Some people dance to the beat of a different drum, but choreographer and director Faye Driscoll beats the drum of a different dance. At first, her performances seem spasmodic or juvenile; the cast behave like kids in a kindergarten class after they've chased Pop Rocks with Pepsi. But Driscoll often addresses adult subject matter—most prominently, sex—and her pieces are so obviously structured that it's impossible to accuse them of being thrown together. Her work is kind of like Merce Cunningham's, albeit filtered through Saturday-morning cartoons.
Thank You for Coming: Play, originally created in 2016, is the second part of a proposed trilogy in which Driscoll, according to her website, "extends the sphere of influence of performance to create a communal space where the co-emergent social moment is questioned, heightened, and palpable," a long-winded and jargon-heavy way of saying that the audience participates in the show. When Driscoll brought the first installment of the series, Thank You for Coming: Attendance, to the MCA in early 2016, those who attended were instructed to sit on the floor, and some even took part in the event, whether as assistants or through contact with the performers. Audience members were asked if they minded being part of the show, a gesture that might seem polite and tender but was really a sly commentary on the often awkward protocols of everyday social interaction. The dancers indicated as much in some of the choreography, which involved over-the-top greetings followed by equally embellished demonstrations of disgust, an exaggeration of how most people act kindly when they first encounter someone they know, yet immediately talk unfavorably about that person behind their back. In other words, contemporary dance is an approximation of the phoniness of modern-day social behavior.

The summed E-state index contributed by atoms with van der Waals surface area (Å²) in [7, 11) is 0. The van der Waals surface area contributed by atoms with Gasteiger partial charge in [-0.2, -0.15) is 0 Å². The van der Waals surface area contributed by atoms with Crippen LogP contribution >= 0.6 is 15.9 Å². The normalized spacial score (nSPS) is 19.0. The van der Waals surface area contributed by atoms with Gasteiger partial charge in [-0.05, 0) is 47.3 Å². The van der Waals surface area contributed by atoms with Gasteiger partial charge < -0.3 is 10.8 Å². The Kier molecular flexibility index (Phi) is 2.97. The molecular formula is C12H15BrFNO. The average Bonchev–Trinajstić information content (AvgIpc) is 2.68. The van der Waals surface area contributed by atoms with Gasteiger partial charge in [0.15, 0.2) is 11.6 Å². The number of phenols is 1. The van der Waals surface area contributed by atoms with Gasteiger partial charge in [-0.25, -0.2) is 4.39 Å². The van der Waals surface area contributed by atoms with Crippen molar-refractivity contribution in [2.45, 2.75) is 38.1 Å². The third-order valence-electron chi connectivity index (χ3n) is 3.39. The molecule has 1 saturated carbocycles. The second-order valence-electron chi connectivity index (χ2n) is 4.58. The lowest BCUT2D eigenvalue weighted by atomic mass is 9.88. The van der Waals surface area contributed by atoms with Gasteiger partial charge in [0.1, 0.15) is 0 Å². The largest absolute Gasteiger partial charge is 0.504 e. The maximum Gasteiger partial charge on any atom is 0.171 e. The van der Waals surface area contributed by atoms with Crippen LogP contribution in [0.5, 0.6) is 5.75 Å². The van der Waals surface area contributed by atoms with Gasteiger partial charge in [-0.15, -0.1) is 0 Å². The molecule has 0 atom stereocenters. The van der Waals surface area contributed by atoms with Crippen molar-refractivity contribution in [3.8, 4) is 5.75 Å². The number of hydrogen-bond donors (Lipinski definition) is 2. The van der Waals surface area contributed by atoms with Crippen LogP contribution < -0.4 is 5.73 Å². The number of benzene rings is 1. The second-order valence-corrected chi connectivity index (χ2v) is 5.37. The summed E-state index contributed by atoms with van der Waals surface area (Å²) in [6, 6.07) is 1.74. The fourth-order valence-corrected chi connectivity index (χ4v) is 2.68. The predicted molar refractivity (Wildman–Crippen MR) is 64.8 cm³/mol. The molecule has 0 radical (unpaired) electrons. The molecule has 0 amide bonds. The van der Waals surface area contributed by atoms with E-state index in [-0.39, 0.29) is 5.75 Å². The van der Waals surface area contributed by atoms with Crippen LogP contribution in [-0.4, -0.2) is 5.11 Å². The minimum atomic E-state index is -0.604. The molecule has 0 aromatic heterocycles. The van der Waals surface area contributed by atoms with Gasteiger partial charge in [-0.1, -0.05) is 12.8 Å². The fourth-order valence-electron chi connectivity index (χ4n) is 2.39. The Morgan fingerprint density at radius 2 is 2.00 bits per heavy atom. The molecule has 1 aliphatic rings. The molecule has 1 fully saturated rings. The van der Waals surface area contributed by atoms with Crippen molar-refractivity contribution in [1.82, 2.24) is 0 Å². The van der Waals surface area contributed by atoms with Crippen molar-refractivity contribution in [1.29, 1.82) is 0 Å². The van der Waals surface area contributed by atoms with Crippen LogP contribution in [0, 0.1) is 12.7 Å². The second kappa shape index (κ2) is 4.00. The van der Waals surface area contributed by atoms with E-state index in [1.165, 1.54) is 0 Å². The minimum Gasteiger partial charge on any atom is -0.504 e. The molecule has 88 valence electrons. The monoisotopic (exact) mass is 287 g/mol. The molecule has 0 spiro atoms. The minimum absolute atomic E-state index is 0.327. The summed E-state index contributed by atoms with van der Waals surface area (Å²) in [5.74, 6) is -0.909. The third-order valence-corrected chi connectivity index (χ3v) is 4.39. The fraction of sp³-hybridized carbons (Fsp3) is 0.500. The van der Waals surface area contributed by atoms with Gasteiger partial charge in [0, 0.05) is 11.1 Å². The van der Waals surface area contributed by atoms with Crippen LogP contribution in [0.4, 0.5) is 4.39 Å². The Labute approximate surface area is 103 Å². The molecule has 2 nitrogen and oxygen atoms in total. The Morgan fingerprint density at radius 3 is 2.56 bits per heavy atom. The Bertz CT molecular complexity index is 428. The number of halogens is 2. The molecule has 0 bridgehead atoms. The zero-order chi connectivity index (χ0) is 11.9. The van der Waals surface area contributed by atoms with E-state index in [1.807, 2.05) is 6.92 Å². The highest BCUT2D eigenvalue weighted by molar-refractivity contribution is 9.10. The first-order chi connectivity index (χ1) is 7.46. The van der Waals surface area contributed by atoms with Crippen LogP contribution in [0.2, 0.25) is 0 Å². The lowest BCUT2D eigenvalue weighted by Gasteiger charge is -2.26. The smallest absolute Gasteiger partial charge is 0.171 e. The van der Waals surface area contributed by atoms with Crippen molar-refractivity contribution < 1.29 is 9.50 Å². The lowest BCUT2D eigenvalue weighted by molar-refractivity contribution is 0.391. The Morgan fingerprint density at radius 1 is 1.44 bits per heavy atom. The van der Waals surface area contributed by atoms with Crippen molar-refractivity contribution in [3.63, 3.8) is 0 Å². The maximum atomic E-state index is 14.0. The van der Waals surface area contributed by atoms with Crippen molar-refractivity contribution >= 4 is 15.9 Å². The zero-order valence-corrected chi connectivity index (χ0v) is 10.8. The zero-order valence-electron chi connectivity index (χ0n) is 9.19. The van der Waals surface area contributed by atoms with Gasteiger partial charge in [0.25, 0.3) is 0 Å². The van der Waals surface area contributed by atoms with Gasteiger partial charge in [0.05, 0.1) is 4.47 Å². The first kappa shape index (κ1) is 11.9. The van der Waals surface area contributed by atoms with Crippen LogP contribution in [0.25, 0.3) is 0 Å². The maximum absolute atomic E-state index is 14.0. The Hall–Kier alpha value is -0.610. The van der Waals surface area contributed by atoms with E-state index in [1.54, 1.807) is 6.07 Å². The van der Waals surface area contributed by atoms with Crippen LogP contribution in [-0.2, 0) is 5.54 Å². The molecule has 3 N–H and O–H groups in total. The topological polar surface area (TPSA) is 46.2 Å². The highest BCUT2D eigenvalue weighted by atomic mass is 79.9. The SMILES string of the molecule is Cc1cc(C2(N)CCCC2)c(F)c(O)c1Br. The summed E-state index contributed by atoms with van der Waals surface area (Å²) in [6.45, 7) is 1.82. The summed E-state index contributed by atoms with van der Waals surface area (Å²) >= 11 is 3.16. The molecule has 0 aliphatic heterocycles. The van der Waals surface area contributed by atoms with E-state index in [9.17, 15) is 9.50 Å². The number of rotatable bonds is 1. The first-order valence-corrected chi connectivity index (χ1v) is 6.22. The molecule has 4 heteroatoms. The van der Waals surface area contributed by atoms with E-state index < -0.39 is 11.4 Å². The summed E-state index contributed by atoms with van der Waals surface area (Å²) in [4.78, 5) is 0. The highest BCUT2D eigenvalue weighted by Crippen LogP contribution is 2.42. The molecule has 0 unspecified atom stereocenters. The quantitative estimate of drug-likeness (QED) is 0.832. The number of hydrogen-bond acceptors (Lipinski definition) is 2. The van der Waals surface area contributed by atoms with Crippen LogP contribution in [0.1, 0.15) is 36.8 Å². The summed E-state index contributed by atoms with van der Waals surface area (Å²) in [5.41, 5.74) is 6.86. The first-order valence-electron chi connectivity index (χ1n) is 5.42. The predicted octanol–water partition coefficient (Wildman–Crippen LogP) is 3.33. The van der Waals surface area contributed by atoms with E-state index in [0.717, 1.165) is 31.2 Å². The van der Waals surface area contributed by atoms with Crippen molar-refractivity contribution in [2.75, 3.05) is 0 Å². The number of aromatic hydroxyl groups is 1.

Thank You for Coming: Play ran late last year at BAM Fisher in Brooklyn, and a New York Times review advised that audiences should once again expect to be included in the performance. Yet whereas Attendance was focused on social politics, Play looks to be more pointedly political. Misogyny and white supremacy are explicitly mentioned; a president-elect's name is alluded to, though never stated. Driscoll takes care to prevent publicists or critics from spoiling too much—the unexpected nature of the show is part of the thrill—but the Times review also revealed that children's games figure heavily. The takeaway is that you can expect to have fun. For anyone who assumes that dance is stuffy or overly formal, Driscoll's work is a welcome flip of the bird. v